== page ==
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indescribable person, simply because there was
nothing about him to describe beyond the peculiarity
that he was obviously higher in station
and in breeding than those by whom his affairs
had been so industriously discussed. As if
totally unconscious of the tremendous events
with which he was associated in the minds of
all present, he quietly ordered a glass of mild
ale, and in a tone of almost meek civility asked
if the paper which lay on the table was engaged.
The person nearest to the broadsheet having
timidly responded in the negative, he sat down
and read with intentness, while every line of his
countenance was simultaneously read by the
now silent gossips. The landlord contrived
to linger in the room: the Negative forgot the
presence of the cat; even the bland face of
the Chairman assumed something like a hungry

The Positive at last broke a silence which was
growing absolutely painful. "Is the toy trade
pretty brisk?" said he to the Sandy.

"No," was the answer, "very flat; like
everything else in these times."

"I suppose you sell as many dolls as ever?"
nervously asked the Significant.

"Yes, yes," replied the Sandy, abstractedly.

"I don't see the use of dolls," audaciously
ejaculated the Negative, darting upon the Theme
of Discourse a look of the keenest impudence.
"If I had a doll, I'd put it in a coffin, and bury
it." These last words were uttered with something
like a shout of defiance; but the speaker
almost quailed, when the reader of the newspaper
laid it down, and rising slowly, fixed his
eyes upon him.

"I perceive I am the subject of conversation,"
said the Theme of Discourse, in the calmest

"Not at all, sir, not at all," was the mendacious
murmur, suggested by civility, that ran
round the room. "He went too far," whispered
the Significant to the Novice, alluding to the
Negative; "as he always does."

"Pardon me," proceeded the Theme, "dolls
and coffins could not have been mentioned
together except in connexion with me."

"Well, sir, I suppose one has a right——"
began the Negative, with reviving courage.

"A perfect right," said the Theme, "and
in acknowledgment of that right, I am about to
satisfy a curiosity that is not only justifiable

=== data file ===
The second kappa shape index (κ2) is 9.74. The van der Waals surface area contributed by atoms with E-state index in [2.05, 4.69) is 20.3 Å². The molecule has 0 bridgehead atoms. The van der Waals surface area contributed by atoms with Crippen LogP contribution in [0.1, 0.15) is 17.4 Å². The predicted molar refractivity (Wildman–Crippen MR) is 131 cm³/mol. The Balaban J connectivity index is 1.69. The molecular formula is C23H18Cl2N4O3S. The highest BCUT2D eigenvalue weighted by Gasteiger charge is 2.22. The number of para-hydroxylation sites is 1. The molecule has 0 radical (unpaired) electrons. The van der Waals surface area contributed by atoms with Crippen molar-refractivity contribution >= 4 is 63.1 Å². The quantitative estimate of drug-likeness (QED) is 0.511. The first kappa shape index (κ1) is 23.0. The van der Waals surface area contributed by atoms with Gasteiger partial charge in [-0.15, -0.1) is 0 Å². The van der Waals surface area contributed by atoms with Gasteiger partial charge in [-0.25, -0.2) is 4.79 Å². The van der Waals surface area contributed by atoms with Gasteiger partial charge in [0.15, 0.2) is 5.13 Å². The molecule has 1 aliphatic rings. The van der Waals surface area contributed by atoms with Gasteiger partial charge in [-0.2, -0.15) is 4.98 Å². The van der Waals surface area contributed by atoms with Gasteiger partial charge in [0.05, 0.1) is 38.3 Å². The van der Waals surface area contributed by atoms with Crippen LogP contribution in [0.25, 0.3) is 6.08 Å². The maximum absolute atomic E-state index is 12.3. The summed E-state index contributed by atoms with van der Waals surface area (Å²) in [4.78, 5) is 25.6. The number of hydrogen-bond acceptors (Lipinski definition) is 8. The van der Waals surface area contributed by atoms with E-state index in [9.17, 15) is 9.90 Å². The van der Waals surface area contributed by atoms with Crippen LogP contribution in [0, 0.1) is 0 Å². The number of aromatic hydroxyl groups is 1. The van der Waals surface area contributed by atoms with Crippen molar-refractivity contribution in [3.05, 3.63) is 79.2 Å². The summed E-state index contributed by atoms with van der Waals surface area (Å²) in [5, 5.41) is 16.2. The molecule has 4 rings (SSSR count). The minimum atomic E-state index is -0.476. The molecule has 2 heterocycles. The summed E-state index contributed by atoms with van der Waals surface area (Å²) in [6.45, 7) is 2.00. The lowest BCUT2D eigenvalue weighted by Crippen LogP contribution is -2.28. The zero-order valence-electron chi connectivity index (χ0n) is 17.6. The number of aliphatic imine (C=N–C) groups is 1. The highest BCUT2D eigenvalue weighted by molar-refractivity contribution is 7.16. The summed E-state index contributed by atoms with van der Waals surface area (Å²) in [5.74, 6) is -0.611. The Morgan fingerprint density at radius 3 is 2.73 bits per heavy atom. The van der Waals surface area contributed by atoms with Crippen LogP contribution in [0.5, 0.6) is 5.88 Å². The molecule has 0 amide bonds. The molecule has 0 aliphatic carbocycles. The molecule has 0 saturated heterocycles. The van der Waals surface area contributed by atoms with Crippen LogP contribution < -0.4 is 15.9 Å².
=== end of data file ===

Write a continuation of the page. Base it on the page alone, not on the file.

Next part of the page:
but natural."

The Chairman, in his rampant benignity, was
about to say, "Pray don't!" but a torrent of
hushes drowned the first accents of his voice.

"I am a man not wealthy," said the Theme,
"but blessed with an income that slightly exceeds
my annual expenditure, and precludes the
necessity of following any avocation."

Reciprocal winks were exchanged; but they
were winks of the most respectful kind.

"In my youth I have seen a great deal,
travelled a great deal, and suffered a great
many severe disappointments. I will add, that
no hope I ever entertained was ever realised,
and that to the ardour of my hopes I can
attribute all the unhappiness I have endured."

The company looked wiser than it felt, and
bowed with puzzled expectation.

"I have resolved, therefore, to live entirely
without hope" (the assembly looked uncomfortable);
"I mean, of course, as far as this
world is concerned" (the assembly was reassured).
"Not being compelled by circumstances
to exert myself for a subsistence, I keep
aloof from all the pursuits and all the amusements
that interest ordinary men. If I committed
myself to the toils of any professionof
any kind of researchof any branch of artmy
desire of success would be so great, that in the
event of failure I should merely renew the acute
pains of former years. Still, in every day there
are twenty-four hours, and these must be occupied
in some way. I have therefore devised an
occupation which is perfectly innocent" ("Encourages
trade, too," thought the Sandy), "and
with which no idea of success is associated. I
fix all my glances on the pastnone on the
future. Every one of those dolls, which have
so much excited your curiosity, is in my eyes a
symbol of some old friendshipsome old love
some old projectin a word, some old hope, and
I choose them from some peculiarity, which,
perhaps, you would hardly observe, but which
to me connects them with some reality of the
past. The decoration of the coffins just requires
manipulative skill enough to afford the mind
other employment than mere contemplation, and
as the puppets represent hopes, so do the coffins
represent disappointments. Hope and disappointment,
as I have said, have been the curses
of my existence. So when I have put the little
figure in the receptacle that has been prepared
for it, and have nailed down the lid, I feel that
I have extinguished one misery with another,
and that I can look calmly upon both as tormentors
of the past, but as mere playthings of
the present."

So saying, the Theme flung a small coin to
the waiter, and slowly left the room.

"Poor gentleman! " said the benignant Chairman,

"I should only like to be as well off as he is,"
said the Positive, knowingly.

"That's as it may be," said the Significant,

"Well, I know he pays ready money for all
that I sell him," said the Sandy, warmly.

"And that's saying a great deal now-a-days,"
said the Senile Voice, approvingly.

"True," said the Unctuous, profoundly.

"I am afraid he is not quite right in his intellects,"
said the Novice, suggestively.

"I tell you what it is," said the Negative,
dogmatically: "he has been telling us a parcel
of stuff on purpose to gammon us, and that's
the long and short of it."